Updated: Mar 20
Today is the start of the Chinese Lunar New Year. For anyone that doesn’t know, Chinese New Year is determined by the lunar calendar. The holiday falls on the second new moon after the winter solstice (Dec 21). That’s why, each year, the New Year in China falls on different dates between January 21 and February 20.
I honestly grew up in a very Americanized family setting. Any memories I have of The Lunar New Year stem from my grandparents. I would receive hongbao (red envelopes with lucky money) from my grandparents and we would talk on the phone with them (since we did not live close enough to have a reunion dinner with them) about the New Year, but also family and other family updates.
My memories of food with them rooted in both traditional (Chinese and Singaporean) and Chinese American foods. My grandmother has always enjoyed a good cream cheese wonton (crab rangoon) and my grandfather enjoyed anything and everything fried, but I remember having steamed dumplings, fried rice, and many other foods too.
However, most of my food memories are with my parents, as I grew up in Wisconsin (most of my parents’ families are down south or in Singapore). At this time, most of my Lunar New Year experiences are a distant memory. As an adult, I try to share the small memories I have of the Lunar New Year with my children. Hopefully, I am instilling a little bit of that enjoyment and goodness in them that they can share with their children as well.
These recipes are ones that I created based on recipes I was taught or tried in the past.
Let’s start with what you need:
2 - 12oz package of wonton wrappers (you’ll use one for the pork and one for the cream cheese).
½ of a bunch of green onions sliced
2 garlic cloves - chopped and smashed ( one per filling)
1lb of ground sausage
8 oz crab (or imitation if you can’t get crab) - chopped
8 oz of cream cheese at room temperature
1 tablespoon of lemon juice
4 teaspoons of soy sauce (split into 2 teaspoons each)
4 teaspoons of Worcestershire Sauce (split into 2 teaspoons each)
¼ cup of warm water
salt and pepper
Oil for frying
OK, let’s start with the cream cheese wontons.
In a large bowl, add the cream cheese, crab, one of the smashed and chopped garlic gloves (you want this to be chopped into small pieces and smashed well or you’re going to get a BIG burst of garlic when you eat one), the lemon juice (all of it), 2 teaspoons of soy sauce, the Worcestershire sauce, and all the dark green parts of the green onions you just sliced. The light green and white parts of the onions will go into the pork, so set them aside.
Mix it all together. I use a hand mixer because I like to have chunks of crab, but if you want that creamy texture like at many Chinese American Restaurants, use a food processor, and blend it until smooth. Then transfer it back to your mixing bowl (this filling also makes an amazing dip, just put in an oven-safe dish and bake until bubbly).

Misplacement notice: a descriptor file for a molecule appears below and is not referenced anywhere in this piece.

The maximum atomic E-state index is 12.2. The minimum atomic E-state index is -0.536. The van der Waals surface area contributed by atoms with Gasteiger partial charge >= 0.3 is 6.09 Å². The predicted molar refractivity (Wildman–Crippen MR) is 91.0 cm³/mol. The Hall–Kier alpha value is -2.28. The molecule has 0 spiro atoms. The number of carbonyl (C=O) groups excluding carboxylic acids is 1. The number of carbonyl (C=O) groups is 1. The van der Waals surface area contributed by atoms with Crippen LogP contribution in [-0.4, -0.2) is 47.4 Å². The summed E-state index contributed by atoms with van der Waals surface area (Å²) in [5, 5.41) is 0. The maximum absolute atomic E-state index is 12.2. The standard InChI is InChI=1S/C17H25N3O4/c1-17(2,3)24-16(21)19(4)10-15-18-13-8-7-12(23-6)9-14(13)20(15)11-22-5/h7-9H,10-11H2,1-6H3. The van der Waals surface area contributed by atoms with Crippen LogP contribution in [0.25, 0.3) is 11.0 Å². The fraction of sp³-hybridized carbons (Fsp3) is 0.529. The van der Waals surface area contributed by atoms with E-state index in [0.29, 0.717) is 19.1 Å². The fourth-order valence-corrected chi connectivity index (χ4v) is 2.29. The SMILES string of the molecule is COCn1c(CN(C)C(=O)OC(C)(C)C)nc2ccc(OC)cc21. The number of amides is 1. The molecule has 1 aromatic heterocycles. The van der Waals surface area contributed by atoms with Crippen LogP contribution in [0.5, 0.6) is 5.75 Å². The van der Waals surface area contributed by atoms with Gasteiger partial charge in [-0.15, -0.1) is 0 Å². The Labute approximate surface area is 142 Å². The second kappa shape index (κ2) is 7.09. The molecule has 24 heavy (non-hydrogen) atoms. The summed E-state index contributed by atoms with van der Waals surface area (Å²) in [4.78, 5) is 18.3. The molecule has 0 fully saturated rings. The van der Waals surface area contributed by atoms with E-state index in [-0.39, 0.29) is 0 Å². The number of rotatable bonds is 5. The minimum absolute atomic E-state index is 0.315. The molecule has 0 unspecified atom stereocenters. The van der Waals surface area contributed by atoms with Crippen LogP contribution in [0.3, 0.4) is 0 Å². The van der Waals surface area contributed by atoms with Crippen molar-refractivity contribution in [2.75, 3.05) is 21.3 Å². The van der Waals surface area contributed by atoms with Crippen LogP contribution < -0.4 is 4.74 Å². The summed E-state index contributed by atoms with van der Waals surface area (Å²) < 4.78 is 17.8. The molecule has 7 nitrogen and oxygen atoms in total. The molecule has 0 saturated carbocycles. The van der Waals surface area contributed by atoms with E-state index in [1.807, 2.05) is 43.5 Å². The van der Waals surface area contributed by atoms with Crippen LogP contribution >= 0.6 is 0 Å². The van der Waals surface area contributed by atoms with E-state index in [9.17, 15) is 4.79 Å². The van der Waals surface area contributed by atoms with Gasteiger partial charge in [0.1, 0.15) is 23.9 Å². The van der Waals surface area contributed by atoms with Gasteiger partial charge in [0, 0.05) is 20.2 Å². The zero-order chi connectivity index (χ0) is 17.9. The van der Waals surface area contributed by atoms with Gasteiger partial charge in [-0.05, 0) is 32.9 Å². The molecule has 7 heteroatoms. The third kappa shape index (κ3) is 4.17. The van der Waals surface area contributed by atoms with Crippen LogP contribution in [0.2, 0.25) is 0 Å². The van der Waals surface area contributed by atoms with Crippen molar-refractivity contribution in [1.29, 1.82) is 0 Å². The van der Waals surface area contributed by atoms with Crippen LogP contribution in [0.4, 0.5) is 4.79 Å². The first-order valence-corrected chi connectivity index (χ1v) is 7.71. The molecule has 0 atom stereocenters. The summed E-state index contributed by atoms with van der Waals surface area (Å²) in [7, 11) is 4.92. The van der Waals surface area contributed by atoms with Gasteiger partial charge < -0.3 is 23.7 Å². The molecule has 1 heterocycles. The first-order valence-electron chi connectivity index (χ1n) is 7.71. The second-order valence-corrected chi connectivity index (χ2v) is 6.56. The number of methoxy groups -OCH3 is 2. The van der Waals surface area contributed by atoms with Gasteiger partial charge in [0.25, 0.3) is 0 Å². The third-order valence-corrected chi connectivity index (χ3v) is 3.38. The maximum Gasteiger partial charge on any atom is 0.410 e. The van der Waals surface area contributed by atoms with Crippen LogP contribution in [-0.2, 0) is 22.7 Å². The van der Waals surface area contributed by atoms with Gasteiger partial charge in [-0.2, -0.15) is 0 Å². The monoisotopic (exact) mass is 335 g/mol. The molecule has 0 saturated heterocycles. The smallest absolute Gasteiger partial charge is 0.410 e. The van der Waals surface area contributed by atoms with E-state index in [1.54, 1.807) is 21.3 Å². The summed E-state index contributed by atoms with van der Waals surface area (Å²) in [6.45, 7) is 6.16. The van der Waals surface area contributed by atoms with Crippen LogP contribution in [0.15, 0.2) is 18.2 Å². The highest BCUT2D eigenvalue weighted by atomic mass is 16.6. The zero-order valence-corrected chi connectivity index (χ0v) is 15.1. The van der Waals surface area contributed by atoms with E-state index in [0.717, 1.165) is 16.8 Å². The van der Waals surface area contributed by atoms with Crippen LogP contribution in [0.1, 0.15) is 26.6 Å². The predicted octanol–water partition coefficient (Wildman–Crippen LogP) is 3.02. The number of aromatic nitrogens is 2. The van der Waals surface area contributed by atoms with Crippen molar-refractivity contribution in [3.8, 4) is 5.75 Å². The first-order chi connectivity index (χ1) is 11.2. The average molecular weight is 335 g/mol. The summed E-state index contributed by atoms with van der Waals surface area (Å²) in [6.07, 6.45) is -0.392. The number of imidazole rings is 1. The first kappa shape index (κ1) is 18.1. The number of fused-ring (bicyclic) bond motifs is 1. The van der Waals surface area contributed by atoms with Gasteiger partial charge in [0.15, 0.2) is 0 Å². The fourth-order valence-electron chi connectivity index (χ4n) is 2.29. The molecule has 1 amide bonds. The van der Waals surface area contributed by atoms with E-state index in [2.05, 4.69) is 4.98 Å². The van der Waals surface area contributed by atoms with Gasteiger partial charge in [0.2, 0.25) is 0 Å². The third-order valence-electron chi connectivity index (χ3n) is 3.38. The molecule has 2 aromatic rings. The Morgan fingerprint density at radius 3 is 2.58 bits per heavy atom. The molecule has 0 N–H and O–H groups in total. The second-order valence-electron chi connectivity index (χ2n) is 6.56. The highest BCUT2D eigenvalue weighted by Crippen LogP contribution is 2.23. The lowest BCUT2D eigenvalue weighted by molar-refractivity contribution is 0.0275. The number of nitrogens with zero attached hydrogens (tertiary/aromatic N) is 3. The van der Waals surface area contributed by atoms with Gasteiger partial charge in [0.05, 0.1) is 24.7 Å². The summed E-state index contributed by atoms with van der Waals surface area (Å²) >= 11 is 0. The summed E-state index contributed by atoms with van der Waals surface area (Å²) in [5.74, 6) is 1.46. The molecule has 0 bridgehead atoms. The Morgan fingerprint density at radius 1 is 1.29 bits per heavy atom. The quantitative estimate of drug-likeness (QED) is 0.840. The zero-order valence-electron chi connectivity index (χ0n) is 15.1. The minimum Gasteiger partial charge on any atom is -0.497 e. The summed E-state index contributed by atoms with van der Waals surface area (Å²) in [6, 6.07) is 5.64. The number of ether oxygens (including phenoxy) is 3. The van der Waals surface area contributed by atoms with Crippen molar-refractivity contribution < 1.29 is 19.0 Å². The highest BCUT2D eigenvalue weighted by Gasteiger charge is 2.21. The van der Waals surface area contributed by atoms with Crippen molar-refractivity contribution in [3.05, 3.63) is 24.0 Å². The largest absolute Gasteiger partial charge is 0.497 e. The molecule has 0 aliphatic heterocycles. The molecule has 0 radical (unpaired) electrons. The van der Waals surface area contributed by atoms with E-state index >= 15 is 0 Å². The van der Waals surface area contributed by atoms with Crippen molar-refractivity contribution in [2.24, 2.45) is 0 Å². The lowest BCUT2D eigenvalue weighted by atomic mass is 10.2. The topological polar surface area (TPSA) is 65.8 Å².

Next, you’re going to want to set up a little station. Place a cutting board in front of you, a small bowl of warm water above the cutting board, your bowl of filling, and half of the wonton wrappers next to the water (See images below).
I have my water to the right of the cutting board as well as the wrappers because I am right-handed.
Using a teaspoon, dollop a small amount of filling onto the center of a wonton wrapper. Then take your finger and gently tap it into the water and wipe a small amount of the water onto each side of the wonton wrapper (dip your finger as many times as needed to get all sides damp). Slide through the image slider below for details.
Then, fold the sides together in your choice of shape folding (see images below for different fold options.
Square Present Shape
After wetting all sides of the wrapper:
Now, press all sides together creating a box.
This one is pretty self-explanatory, but I like to start at the "top of the triangle. Take one corner and bring it together with the triangle on the exact opposite side, press together. then press down the sides, make sure to press the air our as you go.
You’ll want to make these in batches that will fit in a single layer in your fryer. I like to make mine in batches of 6-8, then fry those, take them out, then make 6-8 more. If you make them too far ahead of time, the filling may leak through the bottom.
You will need to watch them closely as they cook, they don’t take long, and you will need to flip them so they are golden and crunchy on all sides.
Even the square ones need to be flipped or held down for a few seconds to get golden brown.
Once golden brown, remove and lay on a rack to “dry”.
This is a great opportunity to get your older kids (or friends, spouse, roommate...) to help. I usually have my tween son help with this, while I do the frying. It makes quick work of the process and he actually has fun making the shapes.
Ok, on to the pork sausage filling.
Cook the pork in a pan on medium heat. Salt and pepper. Once fully cooked, strain the meat in a bowl to get rid of the excess grease.
As the meat is draining, place the pan back on the burner (set to medium-low this time), add the green onion bottoms, and the remaining garlic. Cook until fragrant. Then, turn off the heat and re-add the cooked meat, soy, and Worcestershire Sauce.
Pour into a bowl, let cool to room temp and repeat the same process of assembly as with the Cream Cheese Wontons.
For best results, serve immediately with soy sauce or your fav sauce.
I wish you all good fortune according to your wishes!
Happy New Year
ENJOY and Share!
All images © 2021 Jenn Smith of Smith Country, LLC
All rights reserved. You may not sell, trade, share (outside of sharing the link) or redistribute this recipe in any way or claim as your own. You may NOT use any of my photographs for your site. You may link this post to a list of recipes, giving credit for the recipe to myself and my site. ©2021 Jenn Smith of Smith Country, LLC